Peach Salsa

Peach salsa works its considerable magic on fish, pork, chicken. And it’s so easy to make this canned stone fruit salsa you’ll be wanting to do it each summer.

An open jar of peach salsa next to three fish tacos topped with peach salsa.

Peach salsa boasts a sweet heat that lends an unexpected loveliness to all manner of summer fare, whether grilled salmon, pulled pork, seafood tacos, even plain old chicken. We consider it he perfect summer condiment. And because this recipe makes a big batch, you can stash some away for winter or to gift at the holidays.–Renee Schettler


This recipe makes quite a bit of salsa and if you find that you have some without tacos to slather it all over, we have an idea. Purée your peach salsa with fresh local heirloom tomatoes and thin it with a little vegetable or chicken broth for a quick, spicy, cold soup. It’s quick and so simple, and makes a really terrific, refreshing summer soup.

Peach Salsa

  • Quick Glance
  • (3)
  • 25 M
  • 50 M
  • Makes 64 (2-tbsp) servings | 8 (half-pint) jars
5/5 - 3 reviews
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Toss everything except the cilantro in a 6-quart (6-liter) stainless steel or enameled Dutch oven. Bring to a boil over high heat, stirring until the sugar dissolves. Reduce the heat to a simmer and cook, uncovered, for 5 minutes. Remove from the heat and stir in the cilantro.

Ladle the hot peach jam into the still-hot sterilized jars, leaving 1/2-inch (1-cm) headspace at the top of each jar. Remove any air bubbles by stirring the salsa. Working with a single jar at a time, wipe the jar rim, center the lid on the jar, apply the band, and tighten. Repeat until all the jars are filled.

Process the jars in a hot water bath for 15 minutes following the manufacturer’s instructions. Turn off the heat, remove the lid from the pot, and let the jars stand for 5 minutes. Remove the jars from the pot and let cool. The peach salsa will keep, unopened, for up to several months. Once opened, keep the peach salsa in the refrigerator and use within a week.

Print RecipeBuy the The All New Ball Book of Canning and Preserving cookbook

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Recipe Testers' Reviews

We eat a lot of salsa—with tacos, nachos, chips, steak, or fish fillets. However, honestly, I rarely deviate from tomato-based salsas, either raw or roasted. So it's quite a refreshing take to give this sweet and sour peach salsa a spin. It delivers huge whallops of flavor. This baby is fiery hot. I love that it uses two different peppers—the jalapeno for pure heat and grassy notes and the habanero for a much bigger kick but also for nice fruity flavors that perfectly complement the peach.

I diced them into about 1/4-inch dice. In hindsight, and after looking better at the picture, I think 1/2-inch dice might be closer to what the author intended. I felt 1/4 teaspoon is too little salt and the salsa ends up a bit flat and one dimensional. I upped that based on taste to 1 teaspoon. This really works with pork. I had some barbecue pork ribs that I shredded for tacos and this salsa was awesome on those. I also served it with Indian chicken curry! Sounds odd but works great. Kind of like a great chutney on top of the curry. I'm looking forward to giving this peach salsa a shot with some fish as well.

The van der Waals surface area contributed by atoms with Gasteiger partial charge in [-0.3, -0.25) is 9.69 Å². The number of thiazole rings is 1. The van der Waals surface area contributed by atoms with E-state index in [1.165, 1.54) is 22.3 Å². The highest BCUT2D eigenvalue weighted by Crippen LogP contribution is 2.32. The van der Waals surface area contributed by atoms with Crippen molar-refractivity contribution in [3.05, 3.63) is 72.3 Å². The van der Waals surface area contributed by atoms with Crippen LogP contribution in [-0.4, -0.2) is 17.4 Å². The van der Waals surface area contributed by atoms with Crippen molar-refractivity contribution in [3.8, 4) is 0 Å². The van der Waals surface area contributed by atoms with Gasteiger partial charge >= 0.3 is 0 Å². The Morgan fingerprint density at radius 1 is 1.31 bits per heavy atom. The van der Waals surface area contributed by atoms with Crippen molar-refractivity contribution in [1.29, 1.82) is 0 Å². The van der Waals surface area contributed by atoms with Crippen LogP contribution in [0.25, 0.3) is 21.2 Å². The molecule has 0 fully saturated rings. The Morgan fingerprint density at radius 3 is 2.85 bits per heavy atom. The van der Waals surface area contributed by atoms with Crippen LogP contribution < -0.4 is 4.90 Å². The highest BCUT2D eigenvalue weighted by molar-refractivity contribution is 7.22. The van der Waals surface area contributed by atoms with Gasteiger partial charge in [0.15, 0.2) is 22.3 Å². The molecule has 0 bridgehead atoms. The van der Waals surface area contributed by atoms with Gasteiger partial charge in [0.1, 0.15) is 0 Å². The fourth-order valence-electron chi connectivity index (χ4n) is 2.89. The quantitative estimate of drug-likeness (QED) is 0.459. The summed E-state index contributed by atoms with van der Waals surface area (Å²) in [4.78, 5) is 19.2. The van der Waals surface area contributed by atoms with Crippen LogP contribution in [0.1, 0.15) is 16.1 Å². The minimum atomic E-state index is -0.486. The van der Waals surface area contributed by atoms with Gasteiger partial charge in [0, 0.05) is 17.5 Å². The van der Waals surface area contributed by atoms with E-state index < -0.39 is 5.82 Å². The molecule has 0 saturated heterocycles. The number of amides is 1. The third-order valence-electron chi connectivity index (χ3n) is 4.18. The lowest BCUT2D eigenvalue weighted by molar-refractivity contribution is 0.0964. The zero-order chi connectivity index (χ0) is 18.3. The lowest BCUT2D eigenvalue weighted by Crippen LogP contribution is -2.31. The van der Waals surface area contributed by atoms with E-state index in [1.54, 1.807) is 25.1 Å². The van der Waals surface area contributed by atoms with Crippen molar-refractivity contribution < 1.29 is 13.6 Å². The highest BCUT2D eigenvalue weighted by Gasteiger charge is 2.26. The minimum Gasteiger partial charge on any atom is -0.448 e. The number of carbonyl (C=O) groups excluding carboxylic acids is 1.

I got 8 half-pint jars of this peach salsa and it is excellent. The total time was only 50 minutes and the hands-on time was 25 minutes. The lime juice was accurate at 3 limes for 1/4 cup.


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      1. This is the exact same recipe I use. Its fiery peach salsa from southern living canning and preserving book! Making some tomorrow.

        1. Wonderful, Pam. It’s one of my favorites. This book and Southern Living are from the same publishing company, so it makes sense that it might appear in multiple publications.

    1. I’m not sure, Barb. Are you saying it separated in the jar? Did you water process it? Were your peaches hard and underripe or were they fairly ripe? This is definitely a looser salsa than others, but you shouldn’t have half a jar of juice.

  1. How crucial is the ripeness of the peaches? I have some soft peaches to use up before they start to get moldy. Will the recipe still work? What will be different if I use the softer peaches? Thanks!

    1. Amy, the underripe peaches will give the salsa a little more texture and bite as they won’t break down as easily as ripe peaches. From a safety perspective, it’s not recommended to can overripe or damaged fruit as it can result in an unsafe product.

  2. Just finished putting the labels on the jars. Absolutely yum! (I nixed the habanero pepper as my husband has issues with very spicy food.) Will definitely make this again–it made 7.5 jars (well, after tasting, only 7!!) but one question. I found it a little runny (this is the first time I’ve ever canned a salsa–I’ve always bought commercially-prepared ones), even though I kept it on the heat for almost 15 minutes (I was afraid to let it go longer, as I didn’t want the peaches to go completely soft). I’m an experienced jam maker, but this was a first for me! Any suggestions? Perhaps 1/4 cup of water? A little less vinegar?

    1. Hi Danuta, your salsa is lovely! As it is more akin to a fresh salsa you might find in your grocery produce section, it might be a bit looser than what you are accustomed to. If you wanted to reduce the water in your next batch, that should be fine.

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